100

I'm trying to set up a Windows PowerShell alias to run MinGW's g++ executable with certain parameters. However, these parameters need to come after the file name and other arguments. I don't want to go through the hassle of trying to set up a function and all of that. Is there a way to simply say something like:

alias mybuild="g++ {args} -lib1 -lib2 ..."

or something along those lines? I am not all that familiar with PowerShell, and I'm having a difficult time finding a solution. Anyone?

7 Answers 7

156

You want to use a function, not an alias, as Roman mentioned. Something like this:

function mybuild { g++ $args -lib1 -lib2 ... }

To try this out, here's a simple example:

PS> function docmd { cmd /c $args there }
PS> docmd echo hello
hello there
PS> 

You might also want to put this in your profile in order to have it available whenever you run PowerShell. The name of your profile file is contained in $profile.

3
  • 5
    a little improvement to get an better accessible for commands is to use New-Alias to map an Alias to the new function. Function SCP-Filetransfer { cmd /c pscp.exe -i ~\.ssh\id_rsa.ppk $args } New-Alias -Force pscp SCP-Filetransfer Mar 11, 2016 at 23:19
  • 6
    The downside of this is no parameter completion is available on the function Sep 25, 2017 at 13:06
  • 1
    You can use the Alias attribute inside your function instead of creating a New-Alias for the function: function MyFunction {[Alias('mf')] param($Param) Write-Output $Param}
    – Paul π
    Oct 20, 2023 at 18:56
5

There is not such a way built-in. IMHO, a wrapper function is the best way to go so far. But I know that some workarounds were invented, for example:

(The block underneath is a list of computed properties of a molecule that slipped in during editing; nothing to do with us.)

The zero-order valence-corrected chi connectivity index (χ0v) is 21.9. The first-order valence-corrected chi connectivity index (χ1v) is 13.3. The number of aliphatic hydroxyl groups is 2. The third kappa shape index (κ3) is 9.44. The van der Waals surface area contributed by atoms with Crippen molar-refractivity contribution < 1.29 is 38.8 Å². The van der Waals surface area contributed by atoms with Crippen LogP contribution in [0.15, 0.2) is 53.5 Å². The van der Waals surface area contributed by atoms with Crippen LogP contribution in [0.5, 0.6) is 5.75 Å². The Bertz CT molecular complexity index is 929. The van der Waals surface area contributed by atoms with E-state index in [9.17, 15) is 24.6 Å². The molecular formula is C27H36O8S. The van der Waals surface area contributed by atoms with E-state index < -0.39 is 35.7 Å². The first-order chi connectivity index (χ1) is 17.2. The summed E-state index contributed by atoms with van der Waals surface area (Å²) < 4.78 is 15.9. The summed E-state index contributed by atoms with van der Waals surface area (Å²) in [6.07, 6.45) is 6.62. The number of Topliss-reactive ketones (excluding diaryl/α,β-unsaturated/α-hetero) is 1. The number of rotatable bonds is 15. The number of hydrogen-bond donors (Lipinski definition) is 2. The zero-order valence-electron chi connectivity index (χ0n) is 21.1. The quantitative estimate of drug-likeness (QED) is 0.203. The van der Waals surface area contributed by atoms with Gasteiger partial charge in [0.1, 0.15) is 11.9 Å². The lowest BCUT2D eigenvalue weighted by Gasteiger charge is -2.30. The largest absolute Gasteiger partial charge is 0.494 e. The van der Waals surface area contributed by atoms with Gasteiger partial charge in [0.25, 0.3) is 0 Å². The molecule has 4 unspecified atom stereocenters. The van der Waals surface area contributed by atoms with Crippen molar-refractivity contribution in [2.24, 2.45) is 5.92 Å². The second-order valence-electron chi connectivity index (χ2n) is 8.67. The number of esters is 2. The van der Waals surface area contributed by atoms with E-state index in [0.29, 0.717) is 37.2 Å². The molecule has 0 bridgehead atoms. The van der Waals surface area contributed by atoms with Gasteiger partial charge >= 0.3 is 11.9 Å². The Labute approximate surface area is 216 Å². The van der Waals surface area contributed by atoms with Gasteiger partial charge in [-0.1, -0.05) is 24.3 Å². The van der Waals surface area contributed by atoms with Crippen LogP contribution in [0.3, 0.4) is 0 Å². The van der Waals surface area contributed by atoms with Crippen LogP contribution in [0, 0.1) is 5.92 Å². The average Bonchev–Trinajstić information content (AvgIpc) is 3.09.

https://web.archive.org/web/20120213013609/http://huddledmasses.org/powershell-power-user-tips-bash-style-alias-command

2
  • 10
    A bash alias really is more closely synonymous with a PowerShell function or cmdlet. An alias in PowerShell is really just used for shortening an existing function/cmdlet - such as the alias rm for Remove-Item.
    – Goyuix
    Nov 12, 2010 at 16:57
  • 1
    the issue with functions is their ungodly overhead in Powershell.
    – bkr
    Jun 7, 2019 at 20:33
5

A few years ago I created a PowerShell module that does this. It is on the gallery and it is open source.

I was looking for the same experience. This is how to use it:

Add-Alias ls 'ls -force'
Add-Alias add 'git add'

Gallery: https://www.powershellgallery.com/packages/posh-alias/

Github: https://github.com/giggio/posh-alias

4

To build an function, store it as an alias, and persist the whole thing in your profile for later, use:

$g=[guid]::NewGuid();
echo "function G$g { COMMANDS }; New-Alias -Force ALIAS G$g">>$profile

where you have replaced ALIAS with the alias you want and COMMANDS with the command or string of commands to execute.

Of course, instead of doing that you can (and should!) make an alias for the above by:

echo 'function myAlias {
    $g=[guid]::NewGuid();
    $alias = $args[0]; $commands = $args[1]